1. ## Integrable Functions

Let f be a function on the interval [a, b] such that for every epsilon > 0 there exist integrable functions g, h on [a, b] with h(x) <= f(x) <= g(x) and ((integral from a to b g(x)dx) - (integral from a to b h(x)dx)) < epsilon. Show that f is integrable on [a, b].

Any ideas on where to start and/or how I would go about showing this? Thanks.

2. Riemann integrable?

Assuming that, take some partition of [a, b] and look at the Riemann sums for g, f, and h. You should be able to show that [itex]R(g)\le R(f)\le r(h)[/tex] (R(f) is the Riemann sum of f for the particular partition).

"((integral from a to b g(x)dx) - (integral from a to b h(x)dx)) < epsilon" is a bit peculiar since the two integrals are specific numbers. That really just says the integrals of g and h are the same. That is that the lim, as the number of intervals in the partition goes to infinity, of the Riemann sums, R(g) and R(h), are the same so the limit of R(f) exists and is that joint value.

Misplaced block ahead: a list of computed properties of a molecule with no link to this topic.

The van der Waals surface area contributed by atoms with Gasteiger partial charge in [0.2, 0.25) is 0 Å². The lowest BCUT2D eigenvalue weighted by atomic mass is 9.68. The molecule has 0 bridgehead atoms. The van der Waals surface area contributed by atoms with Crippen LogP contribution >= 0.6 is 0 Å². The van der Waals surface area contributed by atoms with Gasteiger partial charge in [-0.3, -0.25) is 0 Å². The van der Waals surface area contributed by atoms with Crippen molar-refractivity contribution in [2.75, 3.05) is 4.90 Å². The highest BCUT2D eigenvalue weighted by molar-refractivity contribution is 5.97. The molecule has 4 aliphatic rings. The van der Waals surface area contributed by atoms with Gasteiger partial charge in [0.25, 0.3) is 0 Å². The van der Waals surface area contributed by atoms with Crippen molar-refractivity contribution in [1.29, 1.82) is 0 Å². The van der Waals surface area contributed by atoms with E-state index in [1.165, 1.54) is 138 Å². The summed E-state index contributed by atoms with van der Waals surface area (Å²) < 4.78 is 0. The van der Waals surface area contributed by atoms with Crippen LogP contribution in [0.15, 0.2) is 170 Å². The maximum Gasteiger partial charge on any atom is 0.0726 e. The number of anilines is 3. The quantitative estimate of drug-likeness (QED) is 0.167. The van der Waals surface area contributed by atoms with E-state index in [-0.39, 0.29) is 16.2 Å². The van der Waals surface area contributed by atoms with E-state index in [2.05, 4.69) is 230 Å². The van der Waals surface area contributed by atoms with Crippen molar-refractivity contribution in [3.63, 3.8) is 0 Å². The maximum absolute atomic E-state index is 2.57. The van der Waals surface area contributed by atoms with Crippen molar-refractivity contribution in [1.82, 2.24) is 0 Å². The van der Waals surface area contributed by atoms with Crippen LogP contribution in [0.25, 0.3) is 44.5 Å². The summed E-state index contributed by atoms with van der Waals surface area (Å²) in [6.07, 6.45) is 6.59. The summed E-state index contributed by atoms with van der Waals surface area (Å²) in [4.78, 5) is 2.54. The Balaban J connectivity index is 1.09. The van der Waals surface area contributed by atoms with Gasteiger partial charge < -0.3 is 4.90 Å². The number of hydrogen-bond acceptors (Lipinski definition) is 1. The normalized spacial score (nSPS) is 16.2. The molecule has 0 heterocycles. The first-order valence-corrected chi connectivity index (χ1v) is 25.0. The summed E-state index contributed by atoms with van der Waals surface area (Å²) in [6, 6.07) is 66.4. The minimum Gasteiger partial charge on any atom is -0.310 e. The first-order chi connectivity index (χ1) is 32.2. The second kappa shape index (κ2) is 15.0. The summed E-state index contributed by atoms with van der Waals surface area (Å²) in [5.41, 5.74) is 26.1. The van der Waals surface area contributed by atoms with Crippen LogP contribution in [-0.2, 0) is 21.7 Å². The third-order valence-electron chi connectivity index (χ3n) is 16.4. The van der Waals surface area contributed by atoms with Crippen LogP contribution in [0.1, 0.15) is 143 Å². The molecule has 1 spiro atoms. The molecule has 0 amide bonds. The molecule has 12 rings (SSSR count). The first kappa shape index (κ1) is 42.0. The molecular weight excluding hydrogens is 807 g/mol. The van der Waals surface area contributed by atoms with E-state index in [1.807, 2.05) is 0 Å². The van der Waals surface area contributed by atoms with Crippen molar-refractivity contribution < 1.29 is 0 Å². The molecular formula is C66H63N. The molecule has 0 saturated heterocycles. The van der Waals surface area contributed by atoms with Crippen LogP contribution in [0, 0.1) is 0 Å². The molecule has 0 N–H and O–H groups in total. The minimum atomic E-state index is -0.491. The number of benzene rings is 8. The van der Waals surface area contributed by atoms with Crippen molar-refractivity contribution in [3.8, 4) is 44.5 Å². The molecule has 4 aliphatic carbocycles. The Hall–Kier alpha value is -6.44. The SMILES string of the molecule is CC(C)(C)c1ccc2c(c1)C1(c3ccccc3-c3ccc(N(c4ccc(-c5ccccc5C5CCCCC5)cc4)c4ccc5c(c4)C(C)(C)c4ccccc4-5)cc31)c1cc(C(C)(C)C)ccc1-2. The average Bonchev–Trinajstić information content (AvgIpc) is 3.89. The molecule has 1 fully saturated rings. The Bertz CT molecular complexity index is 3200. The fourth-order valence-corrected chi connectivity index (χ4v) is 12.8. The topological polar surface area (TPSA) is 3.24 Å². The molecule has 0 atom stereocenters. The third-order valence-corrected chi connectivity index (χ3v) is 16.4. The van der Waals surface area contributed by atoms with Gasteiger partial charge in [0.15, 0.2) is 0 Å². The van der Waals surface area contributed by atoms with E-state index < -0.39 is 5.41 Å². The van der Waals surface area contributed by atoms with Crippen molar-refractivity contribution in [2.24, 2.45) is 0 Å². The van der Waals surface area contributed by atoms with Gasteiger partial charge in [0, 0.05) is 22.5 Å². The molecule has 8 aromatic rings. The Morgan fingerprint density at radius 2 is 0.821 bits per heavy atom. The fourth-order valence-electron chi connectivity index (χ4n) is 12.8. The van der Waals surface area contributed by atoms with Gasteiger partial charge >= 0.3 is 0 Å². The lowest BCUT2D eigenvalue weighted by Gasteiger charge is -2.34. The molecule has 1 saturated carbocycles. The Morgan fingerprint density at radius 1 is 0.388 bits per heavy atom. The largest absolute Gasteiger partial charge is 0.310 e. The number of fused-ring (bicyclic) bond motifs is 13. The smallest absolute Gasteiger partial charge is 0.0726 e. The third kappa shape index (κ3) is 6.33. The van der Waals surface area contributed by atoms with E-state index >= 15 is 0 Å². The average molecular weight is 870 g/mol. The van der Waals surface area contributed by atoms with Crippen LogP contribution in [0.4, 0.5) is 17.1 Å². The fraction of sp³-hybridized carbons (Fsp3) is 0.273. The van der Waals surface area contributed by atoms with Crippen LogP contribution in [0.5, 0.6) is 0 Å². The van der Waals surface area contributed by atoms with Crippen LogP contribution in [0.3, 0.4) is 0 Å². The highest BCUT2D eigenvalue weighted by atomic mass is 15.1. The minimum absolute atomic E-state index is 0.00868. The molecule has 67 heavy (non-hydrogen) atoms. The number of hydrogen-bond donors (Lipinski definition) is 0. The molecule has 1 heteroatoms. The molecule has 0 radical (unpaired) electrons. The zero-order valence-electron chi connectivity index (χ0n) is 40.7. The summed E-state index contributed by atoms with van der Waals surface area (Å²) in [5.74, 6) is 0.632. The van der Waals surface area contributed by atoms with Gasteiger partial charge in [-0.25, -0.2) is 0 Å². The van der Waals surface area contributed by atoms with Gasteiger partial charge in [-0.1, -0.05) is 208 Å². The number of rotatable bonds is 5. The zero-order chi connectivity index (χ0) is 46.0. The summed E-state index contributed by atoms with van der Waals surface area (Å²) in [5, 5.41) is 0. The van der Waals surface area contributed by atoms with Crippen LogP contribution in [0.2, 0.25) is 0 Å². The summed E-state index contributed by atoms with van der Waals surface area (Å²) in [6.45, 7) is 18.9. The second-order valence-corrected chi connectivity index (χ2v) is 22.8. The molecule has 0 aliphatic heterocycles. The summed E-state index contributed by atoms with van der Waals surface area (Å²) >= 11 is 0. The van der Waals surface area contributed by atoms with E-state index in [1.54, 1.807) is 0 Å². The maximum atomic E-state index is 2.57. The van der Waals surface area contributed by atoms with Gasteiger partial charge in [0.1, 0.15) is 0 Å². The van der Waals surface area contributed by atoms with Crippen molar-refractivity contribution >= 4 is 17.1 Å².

3. Originally Posted by kjwill1776

Let f be a function on the interval [a, b] such that for every epsilon > 0 there exist integrable functions g, h on [a, b] with h(x) <= f(x) <= g(x) and ((integral from a to b g(x)dx) - (integral from a to b h(x)dx)) < epsilon. Show that f is integrable on [a, b].

Any ideas on where to start and/or how I would go about showing this? Thanks.
$\int h \leq \int_{-} f \leq \int g$ and $\int h \leq \int^{-} f \leq \int g.$ thus $0 \leq \int^{-}f - \int_{-}f \leq \int g - \int h < \epsilon.$ since $\epsilon > 0$ is arbitrary, we must have $\int^{-}f - \int_{-}f=0.$